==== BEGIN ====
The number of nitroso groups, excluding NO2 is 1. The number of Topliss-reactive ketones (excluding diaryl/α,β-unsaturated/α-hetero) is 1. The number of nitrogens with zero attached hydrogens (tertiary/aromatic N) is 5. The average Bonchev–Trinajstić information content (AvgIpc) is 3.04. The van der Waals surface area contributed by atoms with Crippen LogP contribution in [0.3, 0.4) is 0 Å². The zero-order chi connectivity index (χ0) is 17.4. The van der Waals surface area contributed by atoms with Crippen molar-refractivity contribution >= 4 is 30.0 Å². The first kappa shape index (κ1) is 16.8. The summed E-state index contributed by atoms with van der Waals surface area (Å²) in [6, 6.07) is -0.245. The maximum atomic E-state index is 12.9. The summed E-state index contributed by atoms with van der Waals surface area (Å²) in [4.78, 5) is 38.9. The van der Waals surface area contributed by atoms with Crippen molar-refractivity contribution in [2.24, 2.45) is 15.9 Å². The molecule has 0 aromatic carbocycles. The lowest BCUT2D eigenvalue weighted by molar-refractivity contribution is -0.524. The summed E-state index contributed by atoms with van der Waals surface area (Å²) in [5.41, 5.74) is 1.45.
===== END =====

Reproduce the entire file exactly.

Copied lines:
The number of nitroso groups, excluding NO2 is 1. The number of Topliss-reactive ketones (excluding diaryl/α,β-unsaturated/α-hetero) is 1. The number of nitrogens with zero attached hydrogens (tertiary/aromatic N) is 5. The average Bonchev–Trinajstić information content (AvgIpc) is 3.04. The van der Waals surface area contributed by atoms with Crippen LogP contribution in [0.3, 0.4) is 0 Å². The zero-order chi connectivity index (χ0) is 17.4. The van der Waals surface area contributed by atoms with Crippen molar-refractivity contribution >= 4 is 30.0 Å². The first kappa shape index (κ1) is 16.8. The summed E-state index contributed by atoms with van der Waals surface area (Å²) in [6, 6.07) is -0.245. The maximum atomic E-state index is 12.9. The summed E-state index contributed by atoms with van der Waals surface area (Å²) in [4.78, 5) is 38.9. The van der Waals surface area contributed by atoms with Crippen molar-refractivity contribution in [2.24, 2.45) is 15.9 Å². The molecule has 0 aromatic carbocycles. The lowest BCUT2D eigenvalue weighted by molar-refractivity contribution is -0.524. The summed E-state index contributed by atoms with van der Waals surface area (Å²) in [5.41, 5.74) is 1.45.